Tuesday, May 31, 2011

The History and Antiquities of Cleveland - John Walker Ord

I've finally finished reading 'The History and Antiquities of Cleveland' by John Walker Ord. It was published in 1846 and contains some interesting information about the Cleveland area.

One thing that particularly aroused my interest was this description of a possible settlement near Roseberry Topping.
"Our exploration was amply rewarded by the discovery of the remains of a complete BRITISH TOWN, of vast magnitude, extending from the higher part of the farm belonging to George Reade, Esq., of Hutton-Lowcross, near Highcliffe, and stretching upwards of two miles to the base of Rosebury. The remains of these British dwellings are in the form of large oval or circular pits, varying considerably in size, viz. eight to twelve feet deep, and sixty to eighty and a hundred yards in circumference. These pits commence, as we observed, near Highcliffe, stretch across Bold and Venture Gill and the Kildale road, nearly on a line with Haswell's hut, run along the edge of Hutton Moor, below the Haggs (qy. Aggeres?), Hanging-Stone, and White Hills, and terminate in a deep line of circumvallation round the upper part of Rosebury Topping. Of the pits here mentioned there are many hundreds in single or double lines, of a zig-zag, irregular form, and divided from each other by a broad, well-defined ridge or rampart of earth, sufficient for the passage of men, horses, and cattle; in some cases larger pits being connected with smaller by an entrance."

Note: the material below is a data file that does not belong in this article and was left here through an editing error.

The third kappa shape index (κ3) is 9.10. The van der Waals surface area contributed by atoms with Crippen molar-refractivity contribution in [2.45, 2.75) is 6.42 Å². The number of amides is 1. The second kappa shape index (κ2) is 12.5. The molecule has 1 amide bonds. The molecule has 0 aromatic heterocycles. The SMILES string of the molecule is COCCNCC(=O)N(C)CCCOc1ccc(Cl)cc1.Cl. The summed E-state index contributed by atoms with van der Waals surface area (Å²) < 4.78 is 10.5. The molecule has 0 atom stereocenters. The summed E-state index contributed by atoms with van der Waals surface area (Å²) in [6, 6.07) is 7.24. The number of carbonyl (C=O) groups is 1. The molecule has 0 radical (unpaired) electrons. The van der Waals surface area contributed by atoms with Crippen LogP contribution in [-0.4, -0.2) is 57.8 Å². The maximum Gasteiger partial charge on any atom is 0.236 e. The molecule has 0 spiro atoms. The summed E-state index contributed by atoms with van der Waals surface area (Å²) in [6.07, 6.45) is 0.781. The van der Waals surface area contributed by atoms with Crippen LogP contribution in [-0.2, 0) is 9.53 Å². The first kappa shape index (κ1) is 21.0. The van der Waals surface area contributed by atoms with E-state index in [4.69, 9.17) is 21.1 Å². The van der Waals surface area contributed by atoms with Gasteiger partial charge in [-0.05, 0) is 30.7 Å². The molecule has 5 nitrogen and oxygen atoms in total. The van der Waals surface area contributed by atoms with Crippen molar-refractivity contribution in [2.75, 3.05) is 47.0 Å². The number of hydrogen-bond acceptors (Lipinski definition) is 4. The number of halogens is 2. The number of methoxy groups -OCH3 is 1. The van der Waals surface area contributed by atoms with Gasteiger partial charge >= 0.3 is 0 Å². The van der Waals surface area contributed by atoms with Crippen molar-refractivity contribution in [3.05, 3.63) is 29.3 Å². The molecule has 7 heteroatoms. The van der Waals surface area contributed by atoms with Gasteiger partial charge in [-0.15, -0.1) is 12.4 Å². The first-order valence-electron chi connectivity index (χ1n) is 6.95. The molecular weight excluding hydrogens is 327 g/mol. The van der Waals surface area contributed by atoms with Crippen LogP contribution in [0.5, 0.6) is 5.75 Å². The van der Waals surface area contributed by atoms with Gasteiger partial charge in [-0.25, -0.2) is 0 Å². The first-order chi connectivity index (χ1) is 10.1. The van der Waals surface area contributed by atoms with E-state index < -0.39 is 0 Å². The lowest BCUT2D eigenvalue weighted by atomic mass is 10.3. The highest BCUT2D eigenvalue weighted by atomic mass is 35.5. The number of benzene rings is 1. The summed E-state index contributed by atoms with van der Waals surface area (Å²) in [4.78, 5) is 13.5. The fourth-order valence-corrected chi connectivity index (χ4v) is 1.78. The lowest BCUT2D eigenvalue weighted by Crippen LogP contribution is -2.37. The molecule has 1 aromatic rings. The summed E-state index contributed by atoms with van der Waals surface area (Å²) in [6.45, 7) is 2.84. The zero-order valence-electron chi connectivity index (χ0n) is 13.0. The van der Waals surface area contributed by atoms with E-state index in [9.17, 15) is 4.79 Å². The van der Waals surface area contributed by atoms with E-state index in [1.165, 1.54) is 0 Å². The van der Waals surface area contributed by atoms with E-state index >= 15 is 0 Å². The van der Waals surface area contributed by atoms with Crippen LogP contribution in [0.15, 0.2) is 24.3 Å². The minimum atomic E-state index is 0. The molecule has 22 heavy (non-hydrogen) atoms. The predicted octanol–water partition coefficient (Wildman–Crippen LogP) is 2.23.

Sadly, I don't really know enough about our local history to know if this claim holds any water or not, but it seems quite interesting. Maybe a better informed person can shed some light on this for me.

Also of interest to me were the various names that Middlesbrough and the river Tees had had over the years. With Middlesbrough at times being labelled 'Middlesborough,' 'Middleburgh' and 'Middleburg' and the Tees having several spelling variations, as this passage shows;
"[C]alled by the Latins Teisis and Teisa; by Polydore, an Italian, Athesis; by Ptolemy, Tuesis; and, at this day, Tees[.]"
It's also been spelt 'Theese,' 'These' and 'Tese.'

A final thing of interest worth mentioning is that vast swathes of land in Cleveland were once held by the de Brus family, of Robert the Bruce fame.

1 comment:

  1. The feature described seems to be what I would know as a series of jet mines.

    They are described here http://greatayton.wdfiles.com/local--files/special/Roseberry-Topping.pdf